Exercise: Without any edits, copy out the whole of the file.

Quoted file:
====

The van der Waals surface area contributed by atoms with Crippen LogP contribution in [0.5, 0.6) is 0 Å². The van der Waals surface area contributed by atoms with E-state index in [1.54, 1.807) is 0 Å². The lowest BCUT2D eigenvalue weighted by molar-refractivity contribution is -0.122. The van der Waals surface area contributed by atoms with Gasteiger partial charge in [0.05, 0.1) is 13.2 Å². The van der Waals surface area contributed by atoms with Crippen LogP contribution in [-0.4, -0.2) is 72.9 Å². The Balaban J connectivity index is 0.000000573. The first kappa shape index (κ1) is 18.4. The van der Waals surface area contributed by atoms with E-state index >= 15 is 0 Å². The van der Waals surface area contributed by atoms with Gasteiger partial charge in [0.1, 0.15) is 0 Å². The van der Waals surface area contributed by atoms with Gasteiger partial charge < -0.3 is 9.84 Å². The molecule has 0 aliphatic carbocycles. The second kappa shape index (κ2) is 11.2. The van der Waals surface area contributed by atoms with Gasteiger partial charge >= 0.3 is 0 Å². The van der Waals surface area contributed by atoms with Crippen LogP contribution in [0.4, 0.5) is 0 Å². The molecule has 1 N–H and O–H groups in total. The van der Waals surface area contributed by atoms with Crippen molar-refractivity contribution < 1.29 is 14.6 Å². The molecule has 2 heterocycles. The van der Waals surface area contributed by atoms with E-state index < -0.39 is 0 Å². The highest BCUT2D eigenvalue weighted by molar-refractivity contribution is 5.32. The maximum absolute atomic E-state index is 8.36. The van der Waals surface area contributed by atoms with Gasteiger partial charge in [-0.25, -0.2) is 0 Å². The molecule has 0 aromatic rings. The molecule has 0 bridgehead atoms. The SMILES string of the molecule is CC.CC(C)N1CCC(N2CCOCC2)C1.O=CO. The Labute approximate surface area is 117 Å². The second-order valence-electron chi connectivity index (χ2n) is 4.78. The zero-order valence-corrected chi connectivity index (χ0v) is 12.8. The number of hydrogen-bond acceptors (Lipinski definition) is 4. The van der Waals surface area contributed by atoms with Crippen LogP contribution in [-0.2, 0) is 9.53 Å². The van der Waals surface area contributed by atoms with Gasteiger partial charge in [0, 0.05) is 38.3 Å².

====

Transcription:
The van der Waals surface area contributed by atoms with Crippen LogP contribution in [0.5, 0.6) is 0 Å². The van der Waals surface area contributed by atoms with E-state index in [1.54, 1.807) is 0 Å². The lowest BCUT2D eigenvalue weighted by molar-refractivity contribution is -0.122. The van der Waals surface area contributed by atoms with Gasteiger partial charge in [0.05, 0.1) is 13.2 Å². The van der Waals surface area contributed by atoms with Crippen LogP contribution in [-0.4, -0.2) is 72.9 Å². The Balaban J connectivity index is 0.000000573. The first kappa shape index (κ1) is 18.4. The van der Waals surface area contributed by atoms with E-state index >= 15 is 0 Å². The van der Waals surface area contributed by atoms with Gasteiger partial charge in [0.1, 0.15) is 0 Å². The van der Waals surface area contributed by atoms with Gasteiger partial charge < -0.3 is 9.84 Å². The molecule has 0 aliphatic carbocycles. The second kappa shape index (κ2) is 11.2. The van der Waals surface area contributed by atoms with Gasteiger partial charge >= 0.3 is 0 Å². The van der Waals surface area contributed by atoms with Crippen LogP contribution in [0.4, 0.5) is 0 Å². The molecule has 1 N–H and O–H groups in total. The van der Waals surface area contributed by atoms with Crippen molar-refractivity contribution < 1.29 is 14.6 Å². The molecule has 2 heterocycles. The van der Waals surface area contributed by atoms with E-state index < -0.39 is 0 Å². The highest BCUT2D eigenvalue weighted by molar-refractivity contribution is 5.32. The maximum absolute atomic E-state index is 8.36. The van der Waals surface area contributed by atoms with Gasteiger partial charge in [-0.25, -0.2) is 0 Å². The molecule has 0 aromatic rings. The molecule has 0 bridgehead atoms. The SMILES string of the molecule is CC.CC(C)N1CCC(N2CCOCC2)C1.O=CO. The Labute approximate surface area is 117 Å². The second-order valence-electron chi connectivity index (χ2n) is 4.78. The zero-order valence-corrected chi connectivity index (χ0v) is 12.8. The number of hydrogen-bond acceptors (Lipinski definition) is 4. The van der Waals surface area contributed by atoms with Crippen LogP contribution in [-0.2, 0) is 9.53 Å². The van der Waals surface area contributed by atoms with Gasteiger partial charge in [0, 0.05) is 38.3 Å².